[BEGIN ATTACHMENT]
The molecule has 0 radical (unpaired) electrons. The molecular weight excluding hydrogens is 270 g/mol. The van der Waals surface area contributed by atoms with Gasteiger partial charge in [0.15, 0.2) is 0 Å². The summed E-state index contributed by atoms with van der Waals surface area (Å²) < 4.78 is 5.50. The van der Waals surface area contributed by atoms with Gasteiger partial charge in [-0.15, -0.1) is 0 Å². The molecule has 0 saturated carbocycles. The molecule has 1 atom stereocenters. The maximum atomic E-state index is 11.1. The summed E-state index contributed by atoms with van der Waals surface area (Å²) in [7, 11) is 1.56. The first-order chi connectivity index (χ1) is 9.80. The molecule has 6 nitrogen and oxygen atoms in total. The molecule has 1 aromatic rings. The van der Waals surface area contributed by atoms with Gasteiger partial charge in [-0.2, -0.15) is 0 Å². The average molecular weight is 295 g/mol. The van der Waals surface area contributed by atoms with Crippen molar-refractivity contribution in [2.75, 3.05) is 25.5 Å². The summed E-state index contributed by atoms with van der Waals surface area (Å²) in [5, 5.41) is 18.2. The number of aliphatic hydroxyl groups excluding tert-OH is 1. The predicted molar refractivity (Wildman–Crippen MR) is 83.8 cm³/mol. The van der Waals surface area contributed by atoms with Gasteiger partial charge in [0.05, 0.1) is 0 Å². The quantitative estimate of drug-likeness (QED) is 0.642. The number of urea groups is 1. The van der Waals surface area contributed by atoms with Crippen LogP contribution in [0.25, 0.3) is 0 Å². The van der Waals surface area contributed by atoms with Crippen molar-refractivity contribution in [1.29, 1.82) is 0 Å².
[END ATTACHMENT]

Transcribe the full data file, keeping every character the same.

The molecule has 0 radical (unpaired) electrons. The molecular weight excluding hydrogens is 270 g/mol. The van der Waals surface area contributed by atoms with Gasteiger partial charge in [0.15, 0.2) is 0 Å². The summed E-state index contributed by atoms with van der Waals surface area (Å²) < 4.78 is 5.50. The van der Waals surface area contributed by atoms with Gasteiger partial charge in [-0.15, -0.1) is 0 Å². The molecule has 0 saturated carbocycles. The molecule has 1 atom stereocenters. The maximum atomic E-state index is 11.1. The summed E-state index contributed by atoms with van der Waals surface area (Å²) in [7, 11) is 1.56. The first-order chi connectivity index (χ1) is 9.80. The molecule has 6 nitrogen and oxygen atoms in total. The molecule has 1 aromatic rings. The van der Waals surface area contributed by atoms with Gasteiger partial charge in [-0.2, -0.15) is 0 Å². The average molecular weight is 295 g/mol. The van der Waals surface area contributed by atoms with Crippen molar-refractivity contribution in [2.75, 3.05) is 25.5 Å². The summed E-state index contributed by atoms with van der Waals surface area (Å²) in [5, 5.41) is 18.2. The number of aliphatic hydroxyl groups excluding tert-OH is 1. The predicted molar refractivity (Wildman–Crippen MR) is 83.8 cm³/mol. The van der Waals surface area contributed by atoms with Gasteiger partial charge in [0.05, 0.1) is 0 Å². The quantitative estimate of drug-likeness (QED) is 0.642. The number of urea groups is 1. The van der Waals surface area contributed by atoms with Crippen LogP contribution in [0.25, 0.3) is 0 Å². The van der Waals surface area contributed by atoms with Crippen molar-refractivity contribution in [1.29, 1.82) is 0 Å².